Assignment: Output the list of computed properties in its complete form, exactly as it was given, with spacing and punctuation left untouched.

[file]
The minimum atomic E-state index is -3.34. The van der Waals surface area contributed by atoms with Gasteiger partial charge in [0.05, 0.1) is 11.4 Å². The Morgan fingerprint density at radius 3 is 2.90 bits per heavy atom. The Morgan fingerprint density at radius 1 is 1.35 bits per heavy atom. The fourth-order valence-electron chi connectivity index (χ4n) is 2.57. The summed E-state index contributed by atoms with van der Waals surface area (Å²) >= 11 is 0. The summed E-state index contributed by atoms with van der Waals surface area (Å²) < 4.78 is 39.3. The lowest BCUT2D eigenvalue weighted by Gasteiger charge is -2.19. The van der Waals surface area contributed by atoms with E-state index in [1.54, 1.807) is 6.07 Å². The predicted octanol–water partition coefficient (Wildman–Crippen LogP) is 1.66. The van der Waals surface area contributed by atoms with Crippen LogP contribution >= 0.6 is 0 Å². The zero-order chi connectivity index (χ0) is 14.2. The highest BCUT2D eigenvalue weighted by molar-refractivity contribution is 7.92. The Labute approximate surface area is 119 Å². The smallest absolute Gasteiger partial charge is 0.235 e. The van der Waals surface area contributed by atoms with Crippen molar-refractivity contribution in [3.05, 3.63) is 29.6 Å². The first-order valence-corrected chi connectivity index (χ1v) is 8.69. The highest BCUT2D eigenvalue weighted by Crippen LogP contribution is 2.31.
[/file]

The minimum atomic E-state index is -3.34. The van der Waals surface area contributed by atoms with Gasteiger partial charge in [0.05, 0.1) is 11.4 Å². The Morgan fingerprint density at radius 3 is 2.90 bits per heavy atom. The Morgan fingerprint density at radius 1 is 1.35 bits per heavy atom. The fourth-order valence-electron chi connectivity index (χ4n) is 2.57. The summed E-state index contributed by atoms with van der Waals surface area (Å²) >= 11 is 0. The summed E-state index contributed by atoms with van der Waals surface area (Å²) < 4.78 is 39.3. The lowest BCUT2D eigenvalue weighted by Gasteiger charge is -2.19. The van der Waals surface area contributed by atoms with E-state index in [1.54, 1.807) is 6.07 Å². The predicted octanol–water partition coefficient (Wildman–Crippen LogP) is 1.66. The van der Waals surface area contributed by atoms with Crippen LogP contribution >= 0.6 is 0 Å². The zero-order chi connectivity index (χ0) is 14.2. The highest BCUT2D eigenvalue weighted by molar-refractivity contribution is 7.92. The Labute approximate surface area is 119 Å². The smallest absolute Gasteiger partial charge is 0.235 e. The van der Waals surface area contributed by atoms with Crippen molar-refractivity contribution in [3.05, 3.63) is 29.6 Å². The first-order valence-corrected chi connectivity index (χ1v) is 8.69. The highest BCUT2D eigenvalue weighted by Crippen LogP contribution is 2.31.